An evaluation of Cayman’s public service pensions system that was completed in early 2009 has not seen the light of day since.
The 21-month delay, which is dated 1 January, 2008, was completed on 17 March, 2009. The auditor general’s office stated in its recent review of government accounts that the Public Service Pensions Board fulfilled its obligations in preparing the report and submitting it.
“The valuation report has not been tabled in the Legislative Assembly as required by law,” Auditor General Alastair Swarbrick noted in his financial performance and reporting report, which was released to the public on Thursday.
The actuarial report on the public service pensions is typically done every three years and is basically a review of the financial state of the pensions system – which serves as the retirement fund for Cayman Islands civil servants, judges, and lawmakers.
It determines how much unfunded liability – potential future debts not covered by current assets – a pension fund contains. Those liabilities are generally estimated over a rolling 20 to 30 year period.
There are two types of retirement accounts for civil servants under the public service pensions plan; a defined benefit account, which provides monthly pension payments for retired government workers; and a defined contribution account, which provides a one-time lump sum payment to retirees.
The unfunded liability figures apply only to the defined benefit accounts and are currently estimated in the Cayman Islands government budget at about $179 million.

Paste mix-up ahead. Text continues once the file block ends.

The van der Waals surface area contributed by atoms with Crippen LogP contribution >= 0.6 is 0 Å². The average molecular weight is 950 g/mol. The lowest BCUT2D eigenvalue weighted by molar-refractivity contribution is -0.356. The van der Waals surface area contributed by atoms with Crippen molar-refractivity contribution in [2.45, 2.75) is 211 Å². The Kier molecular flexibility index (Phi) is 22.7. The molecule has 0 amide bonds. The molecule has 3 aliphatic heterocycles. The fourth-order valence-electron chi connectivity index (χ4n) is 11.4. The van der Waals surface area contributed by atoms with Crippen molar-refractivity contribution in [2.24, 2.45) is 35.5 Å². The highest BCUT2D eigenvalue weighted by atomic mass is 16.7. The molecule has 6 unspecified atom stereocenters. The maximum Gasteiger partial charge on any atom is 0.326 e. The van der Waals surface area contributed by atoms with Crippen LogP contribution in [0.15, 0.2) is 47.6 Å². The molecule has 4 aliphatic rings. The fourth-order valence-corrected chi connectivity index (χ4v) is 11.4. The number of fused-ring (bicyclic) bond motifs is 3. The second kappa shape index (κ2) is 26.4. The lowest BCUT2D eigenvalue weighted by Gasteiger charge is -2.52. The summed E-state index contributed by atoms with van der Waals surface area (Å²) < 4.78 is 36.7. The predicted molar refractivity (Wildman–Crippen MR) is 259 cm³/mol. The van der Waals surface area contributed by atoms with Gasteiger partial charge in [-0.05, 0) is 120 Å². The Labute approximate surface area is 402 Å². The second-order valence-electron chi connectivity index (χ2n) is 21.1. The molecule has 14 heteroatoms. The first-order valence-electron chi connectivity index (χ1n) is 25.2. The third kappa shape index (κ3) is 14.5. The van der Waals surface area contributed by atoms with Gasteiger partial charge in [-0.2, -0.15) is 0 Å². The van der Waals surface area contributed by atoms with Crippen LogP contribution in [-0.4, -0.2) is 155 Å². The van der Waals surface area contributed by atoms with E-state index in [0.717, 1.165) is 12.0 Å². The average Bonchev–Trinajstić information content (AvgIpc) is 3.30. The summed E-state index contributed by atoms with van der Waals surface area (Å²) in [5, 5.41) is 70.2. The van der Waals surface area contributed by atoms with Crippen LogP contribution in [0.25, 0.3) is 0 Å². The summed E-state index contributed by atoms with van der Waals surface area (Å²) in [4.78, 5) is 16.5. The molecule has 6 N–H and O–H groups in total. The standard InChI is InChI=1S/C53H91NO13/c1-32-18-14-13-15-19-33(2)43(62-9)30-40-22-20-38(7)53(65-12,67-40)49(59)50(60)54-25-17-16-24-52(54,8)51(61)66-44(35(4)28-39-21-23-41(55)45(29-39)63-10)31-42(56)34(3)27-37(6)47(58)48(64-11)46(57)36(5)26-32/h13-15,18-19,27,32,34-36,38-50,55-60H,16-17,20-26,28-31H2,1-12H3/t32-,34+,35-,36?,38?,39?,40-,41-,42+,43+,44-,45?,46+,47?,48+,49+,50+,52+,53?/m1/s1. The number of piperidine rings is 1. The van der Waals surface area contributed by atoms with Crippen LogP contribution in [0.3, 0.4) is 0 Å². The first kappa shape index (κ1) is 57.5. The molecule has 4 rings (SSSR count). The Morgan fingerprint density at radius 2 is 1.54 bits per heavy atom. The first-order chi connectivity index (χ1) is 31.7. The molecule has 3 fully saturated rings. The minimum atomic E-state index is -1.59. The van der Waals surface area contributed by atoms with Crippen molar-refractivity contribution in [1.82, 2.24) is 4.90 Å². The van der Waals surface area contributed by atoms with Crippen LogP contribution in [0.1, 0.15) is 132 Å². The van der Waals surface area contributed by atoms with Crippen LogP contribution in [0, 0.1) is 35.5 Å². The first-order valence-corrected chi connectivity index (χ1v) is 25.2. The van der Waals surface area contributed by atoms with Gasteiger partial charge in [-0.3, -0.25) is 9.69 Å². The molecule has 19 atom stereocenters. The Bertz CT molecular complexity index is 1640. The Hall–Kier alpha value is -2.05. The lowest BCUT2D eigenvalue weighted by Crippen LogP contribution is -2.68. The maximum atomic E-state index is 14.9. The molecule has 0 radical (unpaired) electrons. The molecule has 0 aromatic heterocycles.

However, that figure is from a 2005 actuarial report and has never been changed since the 2008 report was completed.
“We haven’t even seen the  report yet, that’s our main concern,” Mr. Swarbrick said. “We can make no assumptions about what it says at this stage.”
In a public bond offering last year, the Cayman Islands government put its public sector pension unfunded liability at US$248 million (approximately CI$204 million). That was based on the 2008 actuarial report auditors said they had not seen.
A more recent estimate from mid-2009, put the unfunded liability figure at US$325 (CI$266 million).
In order to properly calculate government’s net worth, Mr. Swarbrick said the most up-to-date figures for pension debt should be used.
“Its how much government has to pay out in terms of pensions…in the future,” he said. “It would demonstrate whether that liability goes up or down.”
A higher projected liability generally means that government would have to pay more each month for each civil servant’s retirement fund to ensure future payments can be made, Mr. Swarbrick said. A lower project liability could serve to lower those payments.
Public service pension liability figures also impact the overall net worth of the Cayman Islands government.
If the $266 million figure was used, instead of the $179 million in the budget, Cayman’s net worth would sink by $87 million.
Government net worth would still be in positive territory, but it would not remain at the current $512 million levels.